Chris Shipferling: Yeah. Look, there's a misconception. I think I can drive on what you're saying. There's a bit of a misconception that," Oh I got to exit now, like right now," and the reality is no, it's just not true. In our executive summary in this research report, we literally compare this to the hedge fund space of the 1990s, and I'll quote my research report. However, any short term consolidation or capital reallocation shouldn't derail long- term industry growth, ultimately, investment flows into aggregators should continue unabated given the attractive spread between three piece seller acquisition multiples and publicly traded consumer product companies, which aggregators will increasingly resemble. This isn't going anywhere. It's just going to get refined. It's going to get sophisticated, and with sophistication, you, the person listening, needs to also become professionalized and sophisticated in where everything is headed. So if you've got pencils down, head down, actually not pencils down; if you've got head down and pencils up and you're looking to continue to refine your brand, and maybe you have been that garlic press type company. You've been the Alibaba type company, and now you really want to become Pinocchio, a real boy, I would say strategically find a way to do that through lots and lots of good resource that's out there and there's to do it. People grow brands all the time without having to use the juice of Amazon. It's happened for decades upon decades, upon decades. Ben right now is growing a brand and starting a brand from scratch that doesn't necessarily need the juice of just," I've got a product and profit." So I would just encourage anybody right now to say," Hey, look," and exactly what Ben was saying and what we've been saying on this panel." Look, man, there's a lot of white noise and aggregators are pushing you because they want your assets now at a discount. They want what you've built currently at a discount." Keep your head down, keep pushing, surround yourself with strategic people who understand how to grow true brand, true product innovation, growing a real product roadmap, and just keep trucking, because the money is going to just get better. If you do that and you refine your own business to professionalize and become more sophisticated, your asset in the next few years is going to be wildly more valuable for sure.

Ryan Cramer: Right. Yoni, I was going to say, what does that mean to you?

Yoni Kosminski: Well, I was just going to say to that effect, and we're talking future state and future tense versus current and what's going to happen in the next few years, if we take it back to aggregators for a second and you look at how much capital is being raised right now and Chris, we've spoken about this at length, the reality is in order for aggregators to move the needle into appeasing investors, the actual acquisitions they need to make are much larger. So you need to be putting your head down and building a brand because an acquisition at half- a- million EBITDA is not going to do anything for that, but it's not even looked over anymore. So investing in your professional growth and leveraging professionals who can help guide you through that process is, ultimately, even if you want to get out in the, let's call the short- term over the next 12 to 18 months, even if you want to get out in the short term, you're still going to have to grow larger than you would've had to a year ago and two years ago before that. So that's a critical thing that you need to think about, I would say in the short term, and then as we talk about, and as your research paper outlines, it's going to be super interesting to see who really has that staying power to build something that will stand the test of time. So investing in things like product development and understanding like Ben, when you showed me the technical drawings around your products, I almost fell off my seat. That was some of the most professional stuff I've ever seen in my life, and so it just goes show for someone who's been through that process before and is now going again, I can only imagine. It's a very different reality that you find yourself in.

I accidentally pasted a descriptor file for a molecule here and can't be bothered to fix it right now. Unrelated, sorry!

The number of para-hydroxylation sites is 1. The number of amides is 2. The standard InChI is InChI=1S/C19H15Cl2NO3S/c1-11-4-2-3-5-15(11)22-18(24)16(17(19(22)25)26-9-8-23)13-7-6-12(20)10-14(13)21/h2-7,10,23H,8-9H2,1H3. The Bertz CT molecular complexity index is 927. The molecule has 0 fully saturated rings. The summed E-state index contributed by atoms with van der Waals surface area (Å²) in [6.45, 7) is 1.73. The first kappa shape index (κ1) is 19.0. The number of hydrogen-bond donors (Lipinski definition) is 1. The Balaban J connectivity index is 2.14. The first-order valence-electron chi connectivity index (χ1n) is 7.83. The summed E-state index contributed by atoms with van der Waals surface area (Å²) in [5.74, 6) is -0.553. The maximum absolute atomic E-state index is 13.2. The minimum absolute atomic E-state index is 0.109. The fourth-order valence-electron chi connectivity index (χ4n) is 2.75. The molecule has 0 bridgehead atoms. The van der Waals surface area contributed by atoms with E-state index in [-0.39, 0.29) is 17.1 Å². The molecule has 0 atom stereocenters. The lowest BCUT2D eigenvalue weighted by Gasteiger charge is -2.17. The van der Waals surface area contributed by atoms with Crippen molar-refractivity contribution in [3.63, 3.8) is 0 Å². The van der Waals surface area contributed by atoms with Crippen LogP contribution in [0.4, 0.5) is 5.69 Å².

Ben Leonard: You have to treat this as a big boy business, and what I don't mean by that is to belittle anyone who's not doing enormous numbers. I would say that if you're not doing half million, a million, 2 million EBITDA, you can still sell your business. There are buyers out there who will buy it. It's almost like if you think of it like a food chain, if we're talking about aggregators inaudible at the top, they're much, much smaller players, some of who really do have operational capability and they're just cutting their cloth accordingly and they're being quite smart in how they do this. They're going onto the radar and they, themselves, probably want to get acquired after they've rolled up a few small brands. So you absolutely can, but what doesn't change, whether you're very, very small or you have aspirations to be gigantic is treatment as like a grown- up business. So, for example, you kindly mentioned my new brand. I am in the fortunate position where I've already got an exit under my belt, and so I'm able to put quite a lot of capital into pretty sophisticated product development. But this is the type of product development that really, even if you don't have the money, you can still do it on a smaller scale. You should be asking yourself," Well, what do real invert brands do?" No matter what vertical you're in and do that. So work with proper product designers and have your product properly designed. Work with proper intellectual property attorneys and build some IP around your brand. Work with proper branding experts and build some kind of brand identity. All of this stuff matters. Slapping a product on Amazon because you think that some aggregator is going to give you a skew in next year just is not a sustainable approach.